Despite – and perhaps because of – being a short, thickly built and awkward ‘tween’ (not a term we used then), I loved loved loved fashion magazines. I would study them cover to cover, especially during the summer, when I was unencumbered by school work. As an only child with a stay-at-home mom, I had time on my hands during the summers and my mother and I both loved to read. For the first few days of each monthly magazine cycle, my reading just happened to be fashion magazines. Elle, Glamour, and Mademoiselle were my favorites; probably because of the emphasis on health and beauty aids and “what to buy” columns. (Vogue and Cosmo would come later – couture and sex tips weren’t really on my radar yet. Fun fact: the first check I ever wrote from my first checking account was for a Cosmo subscription.)
So, like many American girls, I was drawn into the unattainably gorgeous world of beauty and fashion. I knew I could never be a model, but I daydreamed about it nonetheless. I knew I could never be on TV or film, but I daydreamed. (I even created roles for myself on sitcoms; Blaire Warner’s younger sister, duh!) As I got older, I got more distracted by school, driving, work, driving, and friends (did I mention driving?) and my obsession with magazines waned. My daydreams turned more into college admissions obsession and, during the ensuing years, I was preoccupied with work, marriage and children. I was certainly not the type of person to resurrect those daydreams and replace myself with my children. Here I am, though, a model mom. Though I know my tiny daughter (and by tiny, I mean 10th percentile for height for her age) will never be a teen or adult model, there had to be something that intrigued me about those glossy pages for me to pursue any type of modeling for my child. Though I don’t always like to admit it, I’m sure all those hours with all those magazines played a role in my decision to take the plunge and submit photos. After all, that flawless airbrushed skin you see on magazine covers? Little kids actually have that skin.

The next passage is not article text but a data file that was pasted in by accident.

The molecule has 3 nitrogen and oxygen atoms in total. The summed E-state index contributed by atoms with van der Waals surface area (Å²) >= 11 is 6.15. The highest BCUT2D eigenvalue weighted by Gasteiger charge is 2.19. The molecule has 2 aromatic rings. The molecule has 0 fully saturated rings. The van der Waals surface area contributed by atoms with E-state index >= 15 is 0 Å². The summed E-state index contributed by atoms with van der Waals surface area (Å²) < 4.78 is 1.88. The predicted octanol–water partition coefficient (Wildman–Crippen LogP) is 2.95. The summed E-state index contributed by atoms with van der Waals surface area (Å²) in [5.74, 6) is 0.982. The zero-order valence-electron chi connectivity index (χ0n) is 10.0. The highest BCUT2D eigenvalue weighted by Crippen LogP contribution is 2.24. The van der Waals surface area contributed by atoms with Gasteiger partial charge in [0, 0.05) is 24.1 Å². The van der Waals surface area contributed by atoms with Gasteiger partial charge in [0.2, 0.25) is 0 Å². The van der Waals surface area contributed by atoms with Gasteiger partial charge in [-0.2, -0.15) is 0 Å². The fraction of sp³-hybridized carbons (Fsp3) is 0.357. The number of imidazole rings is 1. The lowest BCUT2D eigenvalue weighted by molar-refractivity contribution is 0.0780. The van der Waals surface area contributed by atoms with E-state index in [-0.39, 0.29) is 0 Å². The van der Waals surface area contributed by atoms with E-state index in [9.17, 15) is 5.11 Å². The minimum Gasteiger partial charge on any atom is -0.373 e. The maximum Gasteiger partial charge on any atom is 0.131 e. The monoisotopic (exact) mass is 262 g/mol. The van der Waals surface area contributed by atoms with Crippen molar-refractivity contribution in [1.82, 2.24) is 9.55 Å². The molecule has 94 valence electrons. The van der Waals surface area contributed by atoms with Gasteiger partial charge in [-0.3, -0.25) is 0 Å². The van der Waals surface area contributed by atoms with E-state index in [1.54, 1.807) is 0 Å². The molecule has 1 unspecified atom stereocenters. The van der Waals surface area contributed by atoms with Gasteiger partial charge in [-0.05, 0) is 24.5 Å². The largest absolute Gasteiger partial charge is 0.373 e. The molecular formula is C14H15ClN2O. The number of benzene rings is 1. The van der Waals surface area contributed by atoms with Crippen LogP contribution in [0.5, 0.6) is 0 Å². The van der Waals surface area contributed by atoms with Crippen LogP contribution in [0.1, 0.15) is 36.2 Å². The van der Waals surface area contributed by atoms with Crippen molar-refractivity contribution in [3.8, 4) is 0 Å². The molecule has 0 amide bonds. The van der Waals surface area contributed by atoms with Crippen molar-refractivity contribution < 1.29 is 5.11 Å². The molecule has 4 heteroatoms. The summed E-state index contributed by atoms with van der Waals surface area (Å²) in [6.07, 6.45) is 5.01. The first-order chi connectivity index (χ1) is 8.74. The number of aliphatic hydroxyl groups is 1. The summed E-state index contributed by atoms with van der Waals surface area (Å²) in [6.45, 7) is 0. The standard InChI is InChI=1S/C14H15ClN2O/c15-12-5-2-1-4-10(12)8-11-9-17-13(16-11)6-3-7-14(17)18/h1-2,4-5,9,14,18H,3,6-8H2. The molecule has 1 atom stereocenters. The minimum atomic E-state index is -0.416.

My long-winded back story is relevant here: where did I begin? Well, with all of the modeling agencies I had heard of from my days of studying the great supermodels of the 1980s. Ford, Elite, and Wilhelmina were agency names that rolled off my tongue, so I looked up their addresses online and read about submitting photos. Ford and Wilhelmina had children’s divisions; Elite did not. I ordered some prints of photos from Walmart (3 or 4, I forget, but I've included one of them below) different looks, wrote my daughter’s name and my contact info on the back of each with a Sharpie, and put them in the mail. Like the toaster oven commercial says, “Set it and forget it!” Right? Welllllll…not really.
I mentioned in my prior post about child modeling that I get focused on something and go all in. While the mail was snailing along, I turned to the internet. I think back to those hand-addressed manila envelopes and realized I knew nothing. NOTHING. Because I met…dramatic pause…backstage.com.
Next time: what I learned from Backstage about submissions and agencies.